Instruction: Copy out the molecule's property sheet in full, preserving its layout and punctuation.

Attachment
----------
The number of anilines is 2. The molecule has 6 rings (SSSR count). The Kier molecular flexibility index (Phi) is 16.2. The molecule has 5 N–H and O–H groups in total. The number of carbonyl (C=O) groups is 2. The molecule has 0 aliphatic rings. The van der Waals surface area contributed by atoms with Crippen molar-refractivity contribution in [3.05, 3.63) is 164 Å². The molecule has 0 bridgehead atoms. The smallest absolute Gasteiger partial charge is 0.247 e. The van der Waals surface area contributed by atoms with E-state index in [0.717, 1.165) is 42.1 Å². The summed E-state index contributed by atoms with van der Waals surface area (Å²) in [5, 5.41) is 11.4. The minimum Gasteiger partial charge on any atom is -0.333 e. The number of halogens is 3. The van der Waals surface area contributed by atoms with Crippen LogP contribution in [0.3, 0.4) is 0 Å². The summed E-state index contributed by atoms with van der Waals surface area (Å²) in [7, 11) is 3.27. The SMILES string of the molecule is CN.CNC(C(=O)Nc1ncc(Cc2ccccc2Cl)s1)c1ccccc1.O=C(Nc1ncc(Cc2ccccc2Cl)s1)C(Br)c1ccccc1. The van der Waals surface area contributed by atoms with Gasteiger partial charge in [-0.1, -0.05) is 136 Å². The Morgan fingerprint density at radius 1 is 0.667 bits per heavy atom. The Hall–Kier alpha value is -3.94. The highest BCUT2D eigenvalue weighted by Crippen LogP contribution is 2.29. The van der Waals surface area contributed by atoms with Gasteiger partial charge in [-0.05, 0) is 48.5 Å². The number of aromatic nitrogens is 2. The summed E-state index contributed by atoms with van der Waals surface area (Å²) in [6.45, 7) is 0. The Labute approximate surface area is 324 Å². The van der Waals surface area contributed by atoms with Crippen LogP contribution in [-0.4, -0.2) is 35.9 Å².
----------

The number of anilines is 2. The molecule has 6 rings (SSSR count). The Kier molecular flexibility index (Phi) is 16.2. The molecule has 5 N–H and O–H groups in total. The number of carbonyl (C=O) groups is 2. The molecule has 0 aliphatic rings. The van der Waals surface area contributed by atoms with Crippen molar-refractivity contribution in [3.05, 3.63) is 164 Å². The molecule has 0 bridgehead atoms. The smallest absolute Gasteiger partial charge is 0.247 e. The van der Waals surface area contributed by atoms with E-state index in [0.717, 1.165) is 42.1 Å². The summed E-state index contributed by atoms with van der Waals surface area (Å²) in [5, 5.41) is 11.4. The minimum Gasteiger partial charge on any atom is -0.333 e. The number of halogens is 3. The van der Waals surface area contributed by atoms with Crippen LogP contribution in [0.3, 0.4) is 0 Å². The summed E-state index contributed by atoms with van der Waals surface area (Å²) in [7, 11) is 3.27. The SMILES string of the molecule is CN.CNC(C(=O)Nc1ncc(Cc2ccccc2Cl)s1)c1ccccc1.O=C(Nc1ncc(Cc2ccccc2Cl)s1)C(Br)c1ccccc1. The van der Waals surface area contributed by atoms with Gasteiger partial charge in [-0.1, -0.05) is 136 Å². The Morgan fingerprint density at radius 1 is 0.667 bits per heavy atom. The Hall–Kier alpha value is -3.94. The highest BCUT2D eigenvalue weighted by Crippen LogP contribution is 2.29. The van der Waals surface area contributed by atoms with Gasteiger partial charge in [-0.05, 0) is 48.5 Å². The number of aromatic nitrogens is 2. The summed E-state index contributed by atoms with van der Waals surface area (Å²) in [6.45, 7) is 0. The Labute approximate surface area is 324 Å². The van der Waals surface area contributed by atoms with Crippen LogP contribution in [-0.4, -0.2) is 35.9 Å².